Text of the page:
Brit kidnapper nabbed for Malaga child sex crime

Moroccan police on Tuesday arrested a British man suspected of kidnapping and trying to rape a young girl in the Andalusian town of Vélez-Málaga in 2012.

Brit kidnapper nabbed for Malaga child sex crime
The suspect is wanted by Spanish and Moroccan police in relation to a number of crimes involving children. File photo: Tony Bowden/Flickr

Moroccan police arrested the man near the town of Tetuan after local residents caught him trying to kidnap a six-year-old Spanish daily Diario Sur reported on Thursday.  

Spanish police since have identified this man as Robert Edward Bill.

Bill, a convicted sex crimes offender in the UK, is wanted by Spanish police for the kidnapping of a young girl in southern Spain.

The former teacher and playground designer is suspected of dragging the girl into a car outside the court house of the southern Spanish town of Vélez-Málaga in November 2012.

The girl managed to escape by opening the car door before her captor could drive away.

After the incident, Bill's son and wife called for his capture.

His wife described him as “dangerous” and “evil” and said he should hand himself in, Spain's Olive Press newspaper reported at the time.

She said: “He has no life now and should turn himself in. Neither me or our four sons have any contact with him anymore."

Bill is also suspected of the rape of two young Moroccans in the towns of Tetuan and Chefchaouen, Spanish news agency Efe reported on Wednesday.

Bill spent six years in prison in Wales after a 2008 trial in which he was found guilty of trying to abduct a five-year-old girl.

He was also found guilty of indecently assaulting a young girl and possessing 730 indecent images of children.

His name appears on the Uk sex offenders’ register.

North Wales Police informed Spanish authorities Bill was moving to the Malaga area in August 2012.

The UK police force also helped their Spanish counterparts to investigate the attempted abduction in Vélez-Málaga.

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Top EU court raps Spain over wetlands

The European Union's top court warned Spain on June 24th that it needs to do more to protect Doñana National Park, home to one of Europe's largest wetlands, which is threatened by intensive farming.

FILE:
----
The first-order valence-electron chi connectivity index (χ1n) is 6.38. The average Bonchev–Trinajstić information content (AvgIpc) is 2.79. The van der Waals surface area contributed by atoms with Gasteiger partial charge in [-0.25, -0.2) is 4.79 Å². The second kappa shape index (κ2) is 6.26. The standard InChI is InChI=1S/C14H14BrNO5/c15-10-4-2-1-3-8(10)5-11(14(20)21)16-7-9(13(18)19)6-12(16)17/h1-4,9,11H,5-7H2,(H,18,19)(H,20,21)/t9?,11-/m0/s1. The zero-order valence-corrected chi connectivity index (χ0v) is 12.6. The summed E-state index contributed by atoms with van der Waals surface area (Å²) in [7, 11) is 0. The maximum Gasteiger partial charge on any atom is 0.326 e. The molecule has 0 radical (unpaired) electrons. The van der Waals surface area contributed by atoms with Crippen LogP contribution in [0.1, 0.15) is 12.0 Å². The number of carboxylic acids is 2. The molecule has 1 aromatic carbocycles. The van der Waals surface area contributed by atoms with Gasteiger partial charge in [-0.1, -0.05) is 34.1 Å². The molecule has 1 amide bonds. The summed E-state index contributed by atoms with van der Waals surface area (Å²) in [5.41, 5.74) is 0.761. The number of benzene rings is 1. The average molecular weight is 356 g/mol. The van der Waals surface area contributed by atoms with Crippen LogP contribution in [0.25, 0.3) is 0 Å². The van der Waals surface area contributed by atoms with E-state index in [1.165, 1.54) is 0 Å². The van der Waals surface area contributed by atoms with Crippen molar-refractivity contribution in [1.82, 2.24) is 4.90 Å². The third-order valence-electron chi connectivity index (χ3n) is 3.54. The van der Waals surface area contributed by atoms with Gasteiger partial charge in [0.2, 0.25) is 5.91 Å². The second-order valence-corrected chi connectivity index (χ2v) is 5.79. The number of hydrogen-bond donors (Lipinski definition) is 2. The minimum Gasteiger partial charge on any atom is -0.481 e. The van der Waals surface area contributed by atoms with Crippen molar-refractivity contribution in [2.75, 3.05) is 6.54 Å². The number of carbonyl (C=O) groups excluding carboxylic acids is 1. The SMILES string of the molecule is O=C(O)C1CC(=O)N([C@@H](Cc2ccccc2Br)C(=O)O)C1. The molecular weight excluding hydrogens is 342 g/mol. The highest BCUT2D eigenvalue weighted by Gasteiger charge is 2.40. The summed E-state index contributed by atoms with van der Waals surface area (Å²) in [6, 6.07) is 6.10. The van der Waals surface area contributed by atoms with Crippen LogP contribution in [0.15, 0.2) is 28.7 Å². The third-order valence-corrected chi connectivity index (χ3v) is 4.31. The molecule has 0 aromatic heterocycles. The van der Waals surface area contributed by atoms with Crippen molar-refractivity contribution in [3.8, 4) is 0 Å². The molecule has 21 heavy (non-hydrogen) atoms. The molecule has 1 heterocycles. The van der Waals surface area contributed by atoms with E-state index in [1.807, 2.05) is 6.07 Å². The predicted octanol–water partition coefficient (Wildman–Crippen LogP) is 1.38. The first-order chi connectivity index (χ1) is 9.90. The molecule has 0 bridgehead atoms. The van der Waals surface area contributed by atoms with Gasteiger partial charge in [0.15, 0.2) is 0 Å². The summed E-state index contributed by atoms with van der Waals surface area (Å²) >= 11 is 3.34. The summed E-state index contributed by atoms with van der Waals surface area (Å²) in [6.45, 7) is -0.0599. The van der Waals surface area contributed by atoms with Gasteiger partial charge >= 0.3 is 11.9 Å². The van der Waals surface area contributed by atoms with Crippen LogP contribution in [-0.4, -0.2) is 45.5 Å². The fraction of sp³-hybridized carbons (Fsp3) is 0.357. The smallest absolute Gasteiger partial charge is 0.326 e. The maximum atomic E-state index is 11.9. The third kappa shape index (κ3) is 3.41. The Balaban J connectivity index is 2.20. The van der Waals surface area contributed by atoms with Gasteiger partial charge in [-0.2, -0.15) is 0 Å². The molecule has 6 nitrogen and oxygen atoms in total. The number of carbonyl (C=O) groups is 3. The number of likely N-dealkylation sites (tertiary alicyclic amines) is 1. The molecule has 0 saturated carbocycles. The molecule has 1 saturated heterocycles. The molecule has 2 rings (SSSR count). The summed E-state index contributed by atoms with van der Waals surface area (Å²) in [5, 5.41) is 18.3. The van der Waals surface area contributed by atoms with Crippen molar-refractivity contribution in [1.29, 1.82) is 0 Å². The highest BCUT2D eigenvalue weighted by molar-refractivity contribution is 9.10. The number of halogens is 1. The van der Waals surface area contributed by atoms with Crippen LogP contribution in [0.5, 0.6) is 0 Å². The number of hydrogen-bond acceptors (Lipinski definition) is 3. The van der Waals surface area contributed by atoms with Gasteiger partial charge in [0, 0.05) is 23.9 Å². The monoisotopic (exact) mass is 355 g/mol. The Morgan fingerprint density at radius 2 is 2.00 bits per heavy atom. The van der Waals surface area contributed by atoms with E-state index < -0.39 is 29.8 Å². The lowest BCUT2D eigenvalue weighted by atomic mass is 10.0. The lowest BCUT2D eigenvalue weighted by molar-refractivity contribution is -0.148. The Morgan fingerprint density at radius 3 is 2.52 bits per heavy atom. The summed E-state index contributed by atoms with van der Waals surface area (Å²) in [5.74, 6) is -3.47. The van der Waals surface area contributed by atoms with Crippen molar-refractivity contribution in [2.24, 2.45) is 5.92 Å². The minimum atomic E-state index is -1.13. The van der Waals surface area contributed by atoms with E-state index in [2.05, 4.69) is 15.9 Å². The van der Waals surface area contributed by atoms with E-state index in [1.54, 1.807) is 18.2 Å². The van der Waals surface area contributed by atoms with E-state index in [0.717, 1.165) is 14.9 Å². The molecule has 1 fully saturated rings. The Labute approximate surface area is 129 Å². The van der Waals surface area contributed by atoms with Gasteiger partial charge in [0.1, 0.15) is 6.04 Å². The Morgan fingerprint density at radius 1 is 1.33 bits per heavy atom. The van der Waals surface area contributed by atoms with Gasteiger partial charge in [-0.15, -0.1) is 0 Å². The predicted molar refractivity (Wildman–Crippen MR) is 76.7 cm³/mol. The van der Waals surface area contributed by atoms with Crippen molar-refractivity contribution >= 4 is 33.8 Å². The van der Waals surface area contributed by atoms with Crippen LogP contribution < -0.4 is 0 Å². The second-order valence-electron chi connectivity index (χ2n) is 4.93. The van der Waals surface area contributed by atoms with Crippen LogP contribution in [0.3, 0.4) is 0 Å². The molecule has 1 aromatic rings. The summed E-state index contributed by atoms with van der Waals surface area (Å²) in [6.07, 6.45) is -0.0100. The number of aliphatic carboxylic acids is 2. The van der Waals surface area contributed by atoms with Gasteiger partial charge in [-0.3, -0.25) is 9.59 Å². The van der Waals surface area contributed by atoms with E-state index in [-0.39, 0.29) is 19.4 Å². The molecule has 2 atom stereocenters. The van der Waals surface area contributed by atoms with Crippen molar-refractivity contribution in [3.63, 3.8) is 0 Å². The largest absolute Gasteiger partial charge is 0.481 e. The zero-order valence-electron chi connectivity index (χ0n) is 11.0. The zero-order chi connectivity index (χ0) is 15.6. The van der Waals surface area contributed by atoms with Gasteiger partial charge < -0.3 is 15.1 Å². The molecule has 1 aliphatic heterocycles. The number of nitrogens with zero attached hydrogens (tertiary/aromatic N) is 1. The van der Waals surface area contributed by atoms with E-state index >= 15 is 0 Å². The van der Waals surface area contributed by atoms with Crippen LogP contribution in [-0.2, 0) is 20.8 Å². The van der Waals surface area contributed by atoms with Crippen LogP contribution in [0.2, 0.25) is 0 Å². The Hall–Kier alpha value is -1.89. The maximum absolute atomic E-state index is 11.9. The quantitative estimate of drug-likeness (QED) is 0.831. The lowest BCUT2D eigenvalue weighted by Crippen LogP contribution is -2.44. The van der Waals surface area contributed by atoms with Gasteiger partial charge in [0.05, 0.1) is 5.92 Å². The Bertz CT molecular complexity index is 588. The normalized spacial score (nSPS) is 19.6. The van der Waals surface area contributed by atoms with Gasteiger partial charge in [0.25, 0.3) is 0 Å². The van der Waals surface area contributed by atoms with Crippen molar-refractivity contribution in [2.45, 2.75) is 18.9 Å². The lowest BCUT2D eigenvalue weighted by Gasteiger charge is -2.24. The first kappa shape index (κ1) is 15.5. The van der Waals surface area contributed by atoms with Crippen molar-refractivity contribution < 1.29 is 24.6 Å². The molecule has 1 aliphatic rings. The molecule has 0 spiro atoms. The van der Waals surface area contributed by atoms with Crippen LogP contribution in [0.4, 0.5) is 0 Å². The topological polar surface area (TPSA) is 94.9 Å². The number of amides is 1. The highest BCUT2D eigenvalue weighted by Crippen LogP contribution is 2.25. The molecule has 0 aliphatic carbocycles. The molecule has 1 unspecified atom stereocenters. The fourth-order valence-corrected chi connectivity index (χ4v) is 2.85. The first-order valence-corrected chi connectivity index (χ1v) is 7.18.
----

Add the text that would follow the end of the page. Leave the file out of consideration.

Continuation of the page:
Top EU court raps Spain over wetlands
Doñana National Park. Photo: Ángel Sánchez / Pixabay

The massive park in the southern region of Andalusia boasts a diverse ecosystem of lagoons, marshlands, scrub woodland, beaches and sand dunes and is home to fallow deer, wild boars, European badgers and endangered species including the Spanish imperial eagle and the Iberian lynx.

It is also on the migratory route of millions of birds each year.

Environmentalists have warned that over-extraction of water by neighbouring farms, often through illegal wells, is causing the lagoons and marshlands to dry out.

The area around the park is a major producer of strawberries, blueberries and raspberries.

Green groups also complain that large amounts of water are being diverted to meet the needs of tourists.

The Luxembourg-based European Court of Justice ruled on June 24th that Spain was in breach of EU nature legislation because it “did not take into account the illegal water extractions” in the park and their impact on groundwater.

“It has not taken appropriate measures to avoid disturbances of the protected habitats located in the park which were caused by this catchment” of water, the court added.

The court was responding to a complaint filed by the European Commission in 2019 against Spain for failing to protect the park.

If Madrid does not follow the recommendations of the court it faces hefty fines.

Spain racked up more infringements of EU environmental laws between 2015
and 2018 than any other member state – and nearly three times the average per
member, according to the European Commission.

READ ALSO: Why thousands of trees in Spain’s capital are at risk of dying